Spirituality & Fundamentalism

June 28, 2004 | 18 comments

Hello all, and thanks for Jim’s warm introduction and Lyle’s and Gordon’s welcomes. To get started, let me summarize some recent research I’ve done on current trends in the sociology of religion, and then pose some questions. Read more »

There Has to Be Error

June 28, 2004 | 63 comments

In a recent post on blessings, Heather notes that sometimes blessings promised don’t happen and that there can be several reasons why this doesn’t occur. I’d like to extend off that idea to note that, if we are to work by faith and not knowledge, things have to not work right sometimes. Thus I am highly skeptical of any evidence that shows too incontrovertibly the Book of Mormon is a historical record. I assume that someone will raise plausible objections to any such evidence given a little time. This is because I don’t believe that most of us now... Read more »

A Model of Information and Prophetic Counsel

June 28, 2004 | 8 comments

Suppose Heavenly Father wishes to convey some important information to us that will be useful to our salvation. Now we know that He can communicate with us but that He limits that communication to be based on faith (ours or those around us). Thus, getting answers from God involves a cost in terms of faith and effort (see D&C Section 9). Starting from this point, one can write down a simple model of prophetic guidance that lets us understand what we observe: Assume everyone wishes to know some value T (if it helps, pretend it is the exact percentage... Read more »

Welcome Fred Gedicks

June 28, 2004 | 2 comments

Welcome to our newest guest blogger, Fred Gedicks. Fred has been a professor of law at Brigham Young University for fourteen years, teaching classes in constitutional law and telecommunications. His research on has focused on religion and society, constitutional interpretation, and Mormon studies. He was a visiting professor at UNC-Chapel Hill last fall, and will be visiting at the University of Utah this fall. Read more »

An American Church

June 28, 2004 | 27 comments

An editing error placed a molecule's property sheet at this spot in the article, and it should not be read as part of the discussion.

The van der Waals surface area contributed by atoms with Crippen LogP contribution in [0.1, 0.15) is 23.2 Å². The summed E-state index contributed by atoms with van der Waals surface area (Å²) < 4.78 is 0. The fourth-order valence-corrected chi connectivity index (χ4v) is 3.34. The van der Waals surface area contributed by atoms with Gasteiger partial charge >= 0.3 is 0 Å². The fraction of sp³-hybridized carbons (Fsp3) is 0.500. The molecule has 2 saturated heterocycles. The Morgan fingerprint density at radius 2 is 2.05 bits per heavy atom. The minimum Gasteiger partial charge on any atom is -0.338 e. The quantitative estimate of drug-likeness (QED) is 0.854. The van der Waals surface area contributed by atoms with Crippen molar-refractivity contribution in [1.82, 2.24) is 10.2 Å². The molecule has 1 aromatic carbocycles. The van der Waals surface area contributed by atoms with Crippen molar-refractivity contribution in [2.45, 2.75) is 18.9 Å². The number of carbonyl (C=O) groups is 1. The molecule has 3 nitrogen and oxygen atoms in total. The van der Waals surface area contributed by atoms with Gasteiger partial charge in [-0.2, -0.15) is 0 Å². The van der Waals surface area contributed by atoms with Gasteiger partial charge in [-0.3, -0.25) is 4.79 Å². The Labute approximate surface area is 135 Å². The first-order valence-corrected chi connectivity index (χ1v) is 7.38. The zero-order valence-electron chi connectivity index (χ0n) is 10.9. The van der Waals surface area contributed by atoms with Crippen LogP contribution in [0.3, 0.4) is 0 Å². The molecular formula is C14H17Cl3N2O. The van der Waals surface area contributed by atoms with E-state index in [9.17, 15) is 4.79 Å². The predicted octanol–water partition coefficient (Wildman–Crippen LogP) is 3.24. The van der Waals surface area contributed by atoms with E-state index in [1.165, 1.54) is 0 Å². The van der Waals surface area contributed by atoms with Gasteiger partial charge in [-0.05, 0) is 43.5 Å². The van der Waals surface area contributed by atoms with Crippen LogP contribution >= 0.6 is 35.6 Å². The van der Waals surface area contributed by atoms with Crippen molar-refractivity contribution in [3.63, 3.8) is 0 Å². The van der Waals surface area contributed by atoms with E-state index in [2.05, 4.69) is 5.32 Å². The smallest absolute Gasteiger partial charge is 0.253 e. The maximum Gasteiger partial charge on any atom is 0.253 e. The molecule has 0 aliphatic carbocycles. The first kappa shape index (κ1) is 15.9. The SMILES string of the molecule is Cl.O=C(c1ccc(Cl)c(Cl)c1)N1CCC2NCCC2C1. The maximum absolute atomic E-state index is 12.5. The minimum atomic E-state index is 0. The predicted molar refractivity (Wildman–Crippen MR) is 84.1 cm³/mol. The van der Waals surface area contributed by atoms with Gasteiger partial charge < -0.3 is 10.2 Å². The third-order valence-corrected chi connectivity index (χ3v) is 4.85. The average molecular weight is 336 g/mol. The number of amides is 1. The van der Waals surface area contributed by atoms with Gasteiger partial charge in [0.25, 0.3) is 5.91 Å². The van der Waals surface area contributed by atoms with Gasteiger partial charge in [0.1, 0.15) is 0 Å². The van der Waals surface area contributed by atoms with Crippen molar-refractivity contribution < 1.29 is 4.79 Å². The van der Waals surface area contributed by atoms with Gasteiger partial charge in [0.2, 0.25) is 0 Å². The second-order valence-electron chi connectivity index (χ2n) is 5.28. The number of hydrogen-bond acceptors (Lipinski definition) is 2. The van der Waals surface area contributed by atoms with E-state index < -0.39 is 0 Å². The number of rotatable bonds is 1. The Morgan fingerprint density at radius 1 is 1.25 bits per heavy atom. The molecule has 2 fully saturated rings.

In the vigorous debate about Iraq happening below, Laurie Burk (hi, Laurie!) wrote: “In the Mideast, America is still viewed as a Christian nation. In most of the world the LDS church is still viewed as an American church, and the violence of the Iraq war is seen as American instigated violence. And violence does not advance the cause of Christ.” I will leave the Iraq debate to that thread, but I am interested in the idea of an American church. I heard this often on my mission, and I heard it just last week in Germany. It was... Read more »

Rooting for BYU

June 27, 2004 | 15 comments

Adam’s post about Rafael Araujo started me thinking about a debate that rages from time to time on BYU sports boards: whether Church members should feel obliged to be BYU sports fans. The reasoning in favor of this proposition goes something like this: BYU is supported by Church funds and managed by the Prophet and other General Authorities of the Church; in furtherance of BYU’s mission, the Board of Trustees and BYU’s President have endorsed an athletic program, partly because it performs a missionary function for the Church; therefore, all Church members should rejoice when BYU fields a successful... Read more »

A Mormon Image: Gadfield Elm Chapel

June 27, 2004 | 6 comments
A Mormon Image: Gadfield Elm Chapel

One of the interesting factoids of church history is that for a brief period in the 1840s there were more Mormons in Great Britain than in the United States. Beginning with the mission of the Twelve to England, Mormon missionaries were very successful in Britain, especially in the so-called “potteries” region around Manchester. (Momon missionaries didn’t seem to do so well in London, and Wilford Woodruff had some choice things to say about the city in his journal.) The greatest missionary success came among the so-called United Brethren. The United Brethren were a splinter group that had broken off... Read more »